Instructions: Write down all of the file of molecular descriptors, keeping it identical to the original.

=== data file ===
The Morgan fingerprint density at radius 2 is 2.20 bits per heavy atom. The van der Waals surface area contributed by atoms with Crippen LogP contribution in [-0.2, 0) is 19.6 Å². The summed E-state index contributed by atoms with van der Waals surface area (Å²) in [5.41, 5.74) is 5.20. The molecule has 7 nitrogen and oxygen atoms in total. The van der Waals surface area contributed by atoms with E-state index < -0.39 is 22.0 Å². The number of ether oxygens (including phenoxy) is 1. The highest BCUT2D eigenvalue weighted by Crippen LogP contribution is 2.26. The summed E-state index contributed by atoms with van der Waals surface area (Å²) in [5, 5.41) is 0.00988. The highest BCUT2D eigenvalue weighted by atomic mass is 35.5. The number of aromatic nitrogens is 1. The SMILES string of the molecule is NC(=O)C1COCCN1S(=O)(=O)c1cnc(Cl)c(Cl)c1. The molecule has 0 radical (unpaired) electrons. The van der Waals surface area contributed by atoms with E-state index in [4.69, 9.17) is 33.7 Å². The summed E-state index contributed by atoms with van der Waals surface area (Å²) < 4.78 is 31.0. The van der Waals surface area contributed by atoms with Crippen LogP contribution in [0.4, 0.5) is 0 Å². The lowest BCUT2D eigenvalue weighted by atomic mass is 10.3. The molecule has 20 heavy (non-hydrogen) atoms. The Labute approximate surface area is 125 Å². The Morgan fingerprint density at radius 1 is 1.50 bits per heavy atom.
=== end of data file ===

The Morgan fingerprint density at radius 2 is 2.20 bits per heavy atom. The van der Waals surface area contributed by atoms with Crippen LogP contribution in [-0.2, 0) is 19.6 Å². The summed E-state index contributed by atoms with van der Waals surface area (Å²) in [5.41, 5.74) is 5.20. The molecule has 7 nitrogen and oxygen atoms in total. The van der Waals surface area contributed by atoms with E-state index < -0.39 is 22.0 Å². The number of ether oxygens (including phenoxy) is 1. The highest BCUT2D eigenvalue weighted by Crippen LogP contribution is 2.26. The summed E-state index contributed by atoms with van der Waals surface area (Å²) in [5, 5.41) is 0.00988. The highest BCUT2D eigenvalue weighted by atomic mass is 35.5. The number of aromatic nitrogens is 1. The SMILES string of the molecule is NC(=O)C1COCCN1S(=O)(=O)c1cnc(Cl)c(Cl)c1. The molecule has 0 radical (unpaired) electrons. The van der Waals surface area contributed by atoms with E-state index in [4.69, 9.17) is 33.7 Å². The summed E-state index contributed by atoms with van der Waals surface area (Å²) < 4.78 is 31.0. The van der Waals surface area contributed by atoms with Crippen LogP contribution in [0.4, 0.5) is 0 Å². The lowest BCUT2D eigenvalue weighted by atomic mass is 10.3. The molecule has 20 heavy (non-hydrogen) atoms. The Labute approximate surface area is 125 Å². The Morgan fingerprint density at radius 1 is 1.50 bits per heavy atom.